The key findings of the post-disaster needs assessment are far-reaching. The assessment found that there are severe macroeconomic impacts, with total cost of the floods estimated at US$371 million; with significant damage to physical infrastructure and assets, and production losses in primarily agriculture, trade and transport services. Significant production losses in the private sector, and the loss of livelihoods contributing to emigration.
The report acknowledges that the floods compounded and exacerbated pre-existing inequalities faced by marginalised groups –such as overcrowded camps that lack protection for vulnerable groups. The report’s recovery strategy addresses short-term needs for women, children and people with disability. The report includes people of diverse gender identities and other marginalised groups as actors that will be able to affect Disaster Risk Management decisions in the longer-term. The report recognises Lao PDR’s lack of gender equality, and how gender-based issues are further compounded by intersections with other marginalised identities. The report notes that LGBTQI persons face discrimination within their communities and face barriers to attaining education and employment, and LGBTQI people with disabilities are further discriminated against.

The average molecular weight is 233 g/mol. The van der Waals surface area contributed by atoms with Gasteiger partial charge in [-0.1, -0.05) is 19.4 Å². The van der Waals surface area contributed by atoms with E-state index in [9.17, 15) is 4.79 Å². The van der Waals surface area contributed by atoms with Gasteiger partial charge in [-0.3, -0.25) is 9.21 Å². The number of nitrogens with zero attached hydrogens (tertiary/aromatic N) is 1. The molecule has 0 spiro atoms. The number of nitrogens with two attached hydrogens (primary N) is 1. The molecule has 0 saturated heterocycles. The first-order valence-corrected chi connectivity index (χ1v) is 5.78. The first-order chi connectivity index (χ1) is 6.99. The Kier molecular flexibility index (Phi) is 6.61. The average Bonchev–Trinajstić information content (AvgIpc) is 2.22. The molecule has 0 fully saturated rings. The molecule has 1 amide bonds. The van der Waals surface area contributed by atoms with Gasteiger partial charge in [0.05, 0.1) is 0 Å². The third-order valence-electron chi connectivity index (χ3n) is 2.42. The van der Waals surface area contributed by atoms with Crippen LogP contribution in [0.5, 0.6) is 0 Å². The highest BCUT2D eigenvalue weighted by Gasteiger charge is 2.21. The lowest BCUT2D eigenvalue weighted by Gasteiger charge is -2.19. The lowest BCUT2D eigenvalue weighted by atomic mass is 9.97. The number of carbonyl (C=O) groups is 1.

The report provides detailed information on damages, losses and recovery strategies for the housing, education, health and nutrition, culture, agriculture, tourism, industry and commerce, transport, waterways, water supply and sanitation and electricity sectors. The report also identifies three cross-cutting issues: Governance, Unexploded ordnance, and Disaster risk management, environment and climate change adaptation.
The report concludes with an overview of the Disaster Recovery Framework, which compromises the following six components: Recovery Vision and Strategy Objectives, Reference to Policy Framework, Institutional Frameworks, Sector Plans, Finance and Financial Management, Implementation Arrangements.